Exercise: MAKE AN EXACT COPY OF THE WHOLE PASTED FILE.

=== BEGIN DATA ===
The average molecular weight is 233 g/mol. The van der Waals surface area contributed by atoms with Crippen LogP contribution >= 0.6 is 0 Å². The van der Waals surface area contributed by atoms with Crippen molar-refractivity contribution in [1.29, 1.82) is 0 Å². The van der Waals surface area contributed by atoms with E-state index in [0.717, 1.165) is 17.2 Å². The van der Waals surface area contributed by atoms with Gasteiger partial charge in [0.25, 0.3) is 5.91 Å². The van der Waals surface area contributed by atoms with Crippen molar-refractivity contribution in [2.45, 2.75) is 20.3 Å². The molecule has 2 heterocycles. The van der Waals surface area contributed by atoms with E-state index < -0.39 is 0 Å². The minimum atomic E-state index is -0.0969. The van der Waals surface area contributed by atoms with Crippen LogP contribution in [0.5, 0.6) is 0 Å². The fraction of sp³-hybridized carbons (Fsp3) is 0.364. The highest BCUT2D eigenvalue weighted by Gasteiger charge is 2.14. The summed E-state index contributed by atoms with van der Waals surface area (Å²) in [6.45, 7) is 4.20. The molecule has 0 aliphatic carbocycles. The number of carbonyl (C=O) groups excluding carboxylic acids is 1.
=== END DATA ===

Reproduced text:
The average molecular weight is 233 g/mol. The van der Waals surface area contributed by atoms with Crippen LogP contribution >= 0.6 is 0 Å². The van der Waals surface area contributed by atoms with Crippen molar-refractivity contribution in [1.29, 1.82) is 0 Å². The van der Waals surface area contributed by atoms with E-state index in [0.717, 1.165) is 17.2 Å². The van der Waals surface area contributed by atoms with Gasteiger partial charge in [0.25, 0.3) is 5.91 Å². The van der Waals surface area contributed by atoms with Crippen molar-refractivity contribution in [2.45, 2.75) is 20.3 Å². The molecule has 2 heterocycles. The van der Waals surface area contributed by atoms with E-state index < -0.39 is 0 Å². The minimum atomic E-state index is -0.0969. The van der Waals surface area contributed by atoms with Crippen LogP contribution in [0.5, 0.6) is 0 Å². The fraction of sp³-hybridized carbons (Fsp3) is 0.364. The highest BCUT2D eigenvalue weighted by Gasteiger charge is 2.14. The summed E-state index contributed by atoms with van der Waals surface area (Å²) in [6.45, 7) is 4.20. The molecule has 0 aliphatic carbocycles. The number of carbonyl (C=O) groups excluding carboxylic acids is 1.